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dc.contributor.authorArnar, David O
dc.contributor.authorAndersen, Karl
dc.contributor.authorThorgeirsson, Gudmundur
dc.date.accessioned2017-01-30T15:30:32Z
dc.date.available2017-01-30T15:30:32Z
dc.date.issued2016
dc.date.submitted2017
dc.identifier.citationGenetics of cardiovascular diseases: lessons learned from a decade of genomics research in Iceland., 50 (5-6):260-265 Scand. Cardiovasc. J.en
dc.identifier.issn1651-2006
dc.identifier.pmid27572422
dc.identifier.doi10.1080/14017431.2016.1230679
dc.identifier.urihttp://hdl.handle.net/2336/620102
dc.descriptionNeðst á síðunni er hægt að nálgast greinina í heild sinni með því að smella á hlekkinn View/Open To access publisher's full text version of this article click on the hyperlink at the bottom of the pageen
dc.description.abstractIn the past 10 years, large-scale genotyping has led to discoveries of sequence variants that confer the risk of many common and complex diseases. Due to pioneering work done, in large part, at deCODE genetics in Reykjavik, discoveries from Iceland have contributed substantially to key advances in population genetics. In cardiovascular medicine, a number of discoveries have been made, uncovering sequence variants that are associated with disorders such as coronary artery disease, atrial fibrillation, sick sinus syndrome, peripheral vascular disease, aortic aneurysm, and ischemic stroke. Thus, a wealth of genetic data has been accumulated in cardiology and has enhanced our understanding of a number of diseases. In many cases, these findings offer new mechanistic clues into the pathophysiology of complex cardiovascular diseases and may point toward novel therapeutic approaches in drug therapy. The next important step is to begin to transform these findings into practical clinical knowledge with the aim of improving the delivery of cardiovascular health care.
dc.language.isoenen
dc.publisherTaylor & Francisen
dc.relation.urlhttp://www.tandfonline.com/doi/pdf/10.1080/14017431.2016.1230679?needAccess=trueen
dc.rightsArchived with thanks to Scandinavian cardiovascular journal : SCJen
dc.subjectBlóðrásarsjúkdómaren
dc.subjectArfgengien
dc.subjectErfðafræðien
dc.subjectCAR12
dc.subject.meshGeneticsen
dc.subject.meshAtrial Fibrillationen
dc.subject.meshCoronary Artery Diseaseen
dc.subject.meshGenome-Wide Association Studyen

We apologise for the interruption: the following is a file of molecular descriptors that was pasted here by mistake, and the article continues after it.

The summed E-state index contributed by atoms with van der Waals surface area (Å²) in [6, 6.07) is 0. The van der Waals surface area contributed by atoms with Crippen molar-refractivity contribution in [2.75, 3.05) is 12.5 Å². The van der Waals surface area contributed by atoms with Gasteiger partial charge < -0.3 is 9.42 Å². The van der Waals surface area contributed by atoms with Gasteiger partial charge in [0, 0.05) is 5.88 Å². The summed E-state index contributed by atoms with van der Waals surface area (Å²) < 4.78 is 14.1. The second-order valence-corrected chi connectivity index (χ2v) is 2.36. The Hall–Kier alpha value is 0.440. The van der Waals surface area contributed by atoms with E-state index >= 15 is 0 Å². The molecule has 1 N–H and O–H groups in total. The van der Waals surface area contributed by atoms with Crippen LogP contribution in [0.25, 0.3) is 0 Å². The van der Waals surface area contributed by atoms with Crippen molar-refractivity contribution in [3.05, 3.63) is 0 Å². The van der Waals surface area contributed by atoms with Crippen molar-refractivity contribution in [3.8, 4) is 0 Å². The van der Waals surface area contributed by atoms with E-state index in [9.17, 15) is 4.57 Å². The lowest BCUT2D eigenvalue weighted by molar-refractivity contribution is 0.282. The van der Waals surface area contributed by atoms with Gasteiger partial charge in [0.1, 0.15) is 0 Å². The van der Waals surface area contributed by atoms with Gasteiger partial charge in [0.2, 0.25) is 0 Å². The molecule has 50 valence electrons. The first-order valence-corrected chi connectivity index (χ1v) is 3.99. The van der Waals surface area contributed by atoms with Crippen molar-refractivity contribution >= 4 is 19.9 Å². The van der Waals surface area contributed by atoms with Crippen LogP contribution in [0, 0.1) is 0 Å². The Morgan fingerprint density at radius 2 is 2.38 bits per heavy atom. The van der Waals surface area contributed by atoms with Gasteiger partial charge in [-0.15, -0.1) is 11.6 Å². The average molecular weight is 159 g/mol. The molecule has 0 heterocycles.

dc.subject.meshPrecision Medicineen
dc.subject.meshSick Sinus Syndromeen
dc.subject.meshIcelanden
dc.titleGenetics of cardiovascular diseases: lessons learned from a decade of genomics research in Iceland.en
dc.typeArticleen
dc.contributor.department[ 1 ] Landspitali, Div Cardiol, Dept Med, Reykjavik, Iceland Show the Organization-Enhanced name(s) [ 2 ] Univ Iceland, Sch Hlth Sci, Fac Med, Reykjavik, Iceland [ 3 ] deCODE Genet, Reykjavik, Icelanden
dc.identifier.journalScandinavian cardiovascular journal : SCJen
dc.rights.accessClosed - Lokaðen
html.description.abstractIn the past 10 years, large-scale genotyping has led to discoveries of sequence variants that confer the risk of many common and complex diseases. Due to pioneering work done, in large part, at deCODE genetics in Reykjavik, discoveries from Iceland have contributed substantially to key advances in population genetics. In cardiovascular medicine, a number of discoveries have been made, uncovering sequence variants that are associated with disorders such as coronary artery disease, atrial fibrillation, sick sinus syndrome, peripheral vascular disease, aortic aneurysm, and ischemic stroke. Thus, a wealth of genetic data has been accumulated in cardiology and has enhanced our understanding of a number of diseases. In many cases, these findings offer new mechanistic clues into the pathophysiology of complex cardiovascular diseases and may point toward novel therapeutic approaches in drug therapy. The next important step is to begin to transform these findings into practical clinical knowledge with the aim of improving the delivery of cardiovascular health care.


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